She was one of the most remarkable woman ever to emerge from Aberdeen and stamp her imprint all over the creation of the National Health Service.
And Mary Esslemont, a committed champion of education, young people, internationalism, liberal values and tackling prejudice and pomposity with warmth, wit and steely resolve, made such an impression on the different fields in which she excelled that she was granted the Freedom of Aberdeen 40 years ago in 1981.
As one of the city’s most distinguished and best-loved citizens, she was known by her many friends and colleagues as Dr Mary, and her long life and myriad achievements are being remembered in the build-up to International Women’s Day on March 8.
Age was just a number for this redoubtable character.
She climbed on to a student bus in 1982 to travel overnight to London for the inauguration of HRH Prince of Wales as president of the British Medical Association.
Later in the evening, when the rest of the BMA delegates were retiring to their beds, Dr Mary re-joined the youngsters and returned to Aberdeen with them to attend a graduation lunch the next day.
The fact that she was 91 at the time was neither here nor there!
Her early life marked her out as somebody special
Born in Aberdeen in 1891, there was never any doubt that the gifted child would become a force of nature in whatever vocation she pursued.
Her mother, Clementine Macdonald, was the president of the city’s Women’s Liberal Association, while her father, George Esslemont, was the Liberal MP for the old constituency of South Aberdeen.
From the outset, she demonstrated an aptitude for education with a special focus on health and went to Aberdeen University, graduating with a BSc in 1914 and an MA in 1915.
Unafraid of any challenges, she lectured in science at Stockwell Training College in London before going back to her alma mater to complete her medical degree in 1923.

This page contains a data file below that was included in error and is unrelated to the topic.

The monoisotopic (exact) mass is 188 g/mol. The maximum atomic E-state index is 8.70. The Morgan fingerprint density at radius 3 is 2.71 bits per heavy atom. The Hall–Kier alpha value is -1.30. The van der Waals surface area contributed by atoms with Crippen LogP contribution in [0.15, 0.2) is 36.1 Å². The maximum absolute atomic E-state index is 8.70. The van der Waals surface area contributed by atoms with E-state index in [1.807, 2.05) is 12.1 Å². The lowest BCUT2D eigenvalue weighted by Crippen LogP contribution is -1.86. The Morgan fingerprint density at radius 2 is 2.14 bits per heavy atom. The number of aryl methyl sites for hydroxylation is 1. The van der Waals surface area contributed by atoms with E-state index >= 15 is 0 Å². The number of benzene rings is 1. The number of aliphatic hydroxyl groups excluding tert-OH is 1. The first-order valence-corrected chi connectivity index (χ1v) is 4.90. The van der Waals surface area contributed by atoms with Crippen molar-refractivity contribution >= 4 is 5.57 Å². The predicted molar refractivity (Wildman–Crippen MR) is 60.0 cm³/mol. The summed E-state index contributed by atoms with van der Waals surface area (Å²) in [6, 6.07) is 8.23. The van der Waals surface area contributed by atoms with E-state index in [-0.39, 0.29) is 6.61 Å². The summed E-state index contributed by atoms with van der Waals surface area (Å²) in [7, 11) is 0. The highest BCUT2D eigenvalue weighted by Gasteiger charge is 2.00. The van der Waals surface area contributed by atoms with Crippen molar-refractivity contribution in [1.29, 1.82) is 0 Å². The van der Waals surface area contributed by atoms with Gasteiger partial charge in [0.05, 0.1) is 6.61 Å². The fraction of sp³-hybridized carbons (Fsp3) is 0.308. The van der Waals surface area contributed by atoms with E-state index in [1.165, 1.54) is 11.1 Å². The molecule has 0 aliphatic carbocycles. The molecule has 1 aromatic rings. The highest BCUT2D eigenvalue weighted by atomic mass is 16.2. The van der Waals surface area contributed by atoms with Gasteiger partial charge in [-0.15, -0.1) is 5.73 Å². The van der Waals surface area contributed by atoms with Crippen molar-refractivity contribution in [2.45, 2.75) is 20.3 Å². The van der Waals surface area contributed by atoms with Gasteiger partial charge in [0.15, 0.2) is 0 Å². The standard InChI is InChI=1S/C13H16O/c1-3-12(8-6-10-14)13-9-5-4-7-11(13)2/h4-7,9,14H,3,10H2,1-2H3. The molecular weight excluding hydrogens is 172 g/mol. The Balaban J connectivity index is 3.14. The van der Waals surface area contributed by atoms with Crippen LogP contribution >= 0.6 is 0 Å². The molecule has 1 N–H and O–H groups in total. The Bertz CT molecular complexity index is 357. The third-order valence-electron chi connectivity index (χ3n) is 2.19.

Her contemporaries recalled as her outgoing, articulate, fun…a trailblazer who was always more interested in the trail than the blazer.
So it was perhaps hardly surprising that she became the first-ever female president of the Students’ Representative Association.
Making her mark in the early days of the NHS
After university, Dr Mary became an assistant medical officer in Keighley in Yorkshire from 1924 to 1929.
But she remained in touch with her former friends and acquaintances and returned to Aberdeen to become a general practitioner.
This was in the days before the NHS was part of the fabric of British society, but even while she continued her vocation, and was appointed as a gynaecologist at the city’s Free Dispensary, she noticed the grinding poverty and illness which was endemic throughout many parts of the north-east and was an advocate for a system where medical treatment was not denied to those who couldn’t afford it.
As the British Medical Journal later said: “Dr Mary was noted for her work with the city’s poor and underprivileged and for her activism for women’s rights.
“In addition to her medical work, her efforts for the city and the university were continuous. She served for more than 40 years on the university general council.
“In 1947, she became the first female assessor on the university court, then, in 1955, she was made a CBE and became a magistrate.
A life dedicated to helping others
“Dr Mary gave remarkable service to the BMA. She was a member of the council for 23 years and was the first woman to sit on the Scottish council in its history.
“Unsurprisingly, given her belief in the need for a better health system in Britain, she was always closely involved in the affairs of the BMA and was the only woman doctor to serve on the profession’s team which negotiated with Aneurin Bevan on the establishment of the National Health Service after the Second World War.
“It was very important to her that the new system operated effectively and Dr Mary played an active part in many national charities and international organisations. The welfare of children and nurses concerned her profoundly.
“She was a keen Soroptimist [a global women’s voluntary organisation] and, in 1961, became president of the Federation of Soroptimist Clubs of Great Britain and Ireland.
“In that capacity, she went out to Africa to help found the first Soroptimist clubs in that continent. And then she was made the vice-president of the United Nations Association.
“An inveterate traveller, she visited the Far East in the 1920s and Eastern Europe in the 1930s. Even at the height of the Cold War in 1956, she went to Russia at the invitation of the Russian government as the only woman in a team of six doctors.”
Dr Mary was blessed with an impish humour
Some committee members have a terribly lofty opinion of themselves and regard humour as redundant or worse, impertinence.
Thankfully, that did not apply to the indefatigable Scot, who enjoyed a laugh and even at her own expense.